We were quite flattered with this, it was a rare sign of affection coming from him. It was also the longest and the last time we ever spoke.
A couple of weeks later, we were shocked to know that Ruben had died. One night, after closing time, he stayed by himself at the bar to clean up. Fernando found him dead the next morning.
It turns out he never cured cancer.

Déjà vu

I was sitting on the couch watching some random series on TV when I had the feeling of déjà vu.

It was taking longer than usual and I felt like I could tell what was going to happen next.

I realized a couple seconds later I was just sitting on the couch like I always do and that that episode was a rerun.

Same story heard twice

In my teenage years I dated a guitar player. One day we went to the studio where a quite famous and mainstream pop rock band rehearsed, to meet the guitarist who was selling my boyfriend an amplifier. This guy was definitely a talker.

He told us he used to play in a heavy metal band, but this is where the money is and now he lived off of music. He told us about a vocalist and actor he knew that told him he didn’t like his music because it was too commercial. He found that ironic, since that actor was known for playing a part in a cheesy – yet quite successful – soap opera.

Three or four years later, between concerts in a music festival, a friend of my date’s – that happened to be an actor – talked about his favorite bands and music. At a certain point he told us how he once told a guy that he didn’t like his music because it was too commercial.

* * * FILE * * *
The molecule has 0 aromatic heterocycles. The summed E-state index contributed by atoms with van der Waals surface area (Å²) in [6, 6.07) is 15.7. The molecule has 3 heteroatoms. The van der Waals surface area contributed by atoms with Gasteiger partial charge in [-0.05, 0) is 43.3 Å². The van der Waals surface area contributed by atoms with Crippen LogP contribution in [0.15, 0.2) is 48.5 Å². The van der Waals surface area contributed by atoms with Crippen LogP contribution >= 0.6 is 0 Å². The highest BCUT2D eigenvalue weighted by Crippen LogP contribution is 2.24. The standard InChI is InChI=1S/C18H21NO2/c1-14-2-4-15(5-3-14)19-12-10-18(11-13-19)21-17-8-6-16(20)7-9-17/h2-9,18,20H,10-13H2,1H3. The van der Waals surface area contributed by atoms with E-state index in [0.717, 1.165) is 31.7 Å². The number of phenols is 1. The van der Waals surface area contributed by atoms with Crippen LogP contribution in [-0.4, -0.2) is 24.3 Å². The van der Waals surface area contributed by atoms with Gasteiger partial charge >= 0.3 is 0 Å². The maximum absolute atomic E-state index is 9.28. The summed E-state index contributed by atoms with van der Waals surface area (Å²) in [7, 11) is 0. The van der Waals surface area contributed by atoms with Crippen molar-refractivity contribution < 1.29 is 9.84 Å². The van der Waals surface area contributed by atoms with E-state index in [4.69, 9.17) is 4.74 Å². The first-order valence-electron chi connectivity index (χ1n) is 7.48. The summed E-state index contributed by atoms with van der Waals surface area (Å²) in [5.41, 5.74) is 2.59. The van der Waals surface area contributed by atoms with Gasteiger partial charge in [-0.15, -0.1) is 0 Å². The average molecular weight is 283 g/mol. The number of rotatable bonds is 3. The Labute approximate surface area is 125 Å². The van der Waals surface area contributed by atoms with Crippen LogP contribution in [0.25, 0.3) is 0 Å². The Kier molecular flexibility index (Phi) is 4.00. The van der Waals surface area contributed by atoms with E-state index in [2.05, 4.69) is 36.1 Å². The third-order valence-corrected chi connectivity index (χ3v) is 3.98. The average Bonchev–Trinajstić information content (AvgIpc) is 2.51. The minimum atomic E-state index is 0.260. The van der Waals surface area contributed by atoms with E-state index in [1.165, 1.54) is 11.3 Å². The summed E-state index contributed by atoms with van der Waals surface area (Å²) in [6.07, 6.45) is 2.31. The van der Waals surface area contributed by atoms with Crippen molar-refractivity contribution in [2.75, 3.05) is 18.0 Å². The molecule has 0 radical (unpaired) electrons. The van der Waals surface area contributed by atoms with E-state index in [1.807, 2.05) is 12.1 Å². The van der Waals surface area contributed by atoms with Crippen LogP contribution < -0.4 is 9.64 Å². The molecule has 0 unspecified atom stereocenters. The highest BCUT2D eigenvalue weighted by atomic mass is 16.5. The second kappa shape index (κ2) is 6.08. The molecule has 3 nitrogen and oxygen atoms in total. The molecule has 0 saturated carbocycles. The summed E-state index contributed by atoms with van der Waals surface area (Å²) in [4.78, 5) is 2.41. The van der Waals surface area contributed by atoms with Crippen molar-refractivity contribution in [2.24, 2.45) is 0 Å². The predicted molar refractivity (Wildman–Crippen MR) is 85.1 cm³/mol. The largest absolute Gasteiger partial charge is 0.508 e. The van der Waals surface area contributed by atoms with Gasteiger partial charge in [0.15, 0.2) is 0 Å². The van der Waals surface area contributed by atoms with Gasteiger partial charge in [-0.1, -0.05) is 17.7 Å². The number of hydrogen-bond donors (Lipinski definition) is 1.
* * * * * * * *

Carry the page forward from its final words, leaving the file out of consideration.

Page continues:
It took me a few minutes to realise that this was the same person I heard about years before I met him. So I told him about the coincidence and how the guitarist thought his statement was ironic since he was just as much of a sell out.

He said his case was different. I asked how. He said, “It’s just different.”

This guy I once knew

I was 18 and had just got into university. I met this 40-something-year-old guy who was also a freshman. He was a bit eccentric and very intelligent. He was taking dramaturgy.

We only spoke a few times but he seemed nice. I don’t remember much of our conversations but I remember him once telling me something like, “You’re a nice girl, there’s just one thing I don’t like about you: you smoke joints.” I laughed.

One morning, before class, I found him and a friend of mine talking in the lobby. I went to say hello and we spoke a little. After a few minutes he left and my friend told me what they were talking about.

He told him that he was once an heroin addict and had been clean for a while. He had chronic hepatitis. That morning he woke up feeling depressed and could only think about getting a hit. While riding the metro he passed the stop where he used to get it, but kept going and went to school instead.

I never saw him again.

About 8 years later – not too long ago, actually – I dreamed about him. In my dream we bumped into each other on the street by chance and talked for a little bit. He told me he had decided to get away for a while and had been traveling all these years.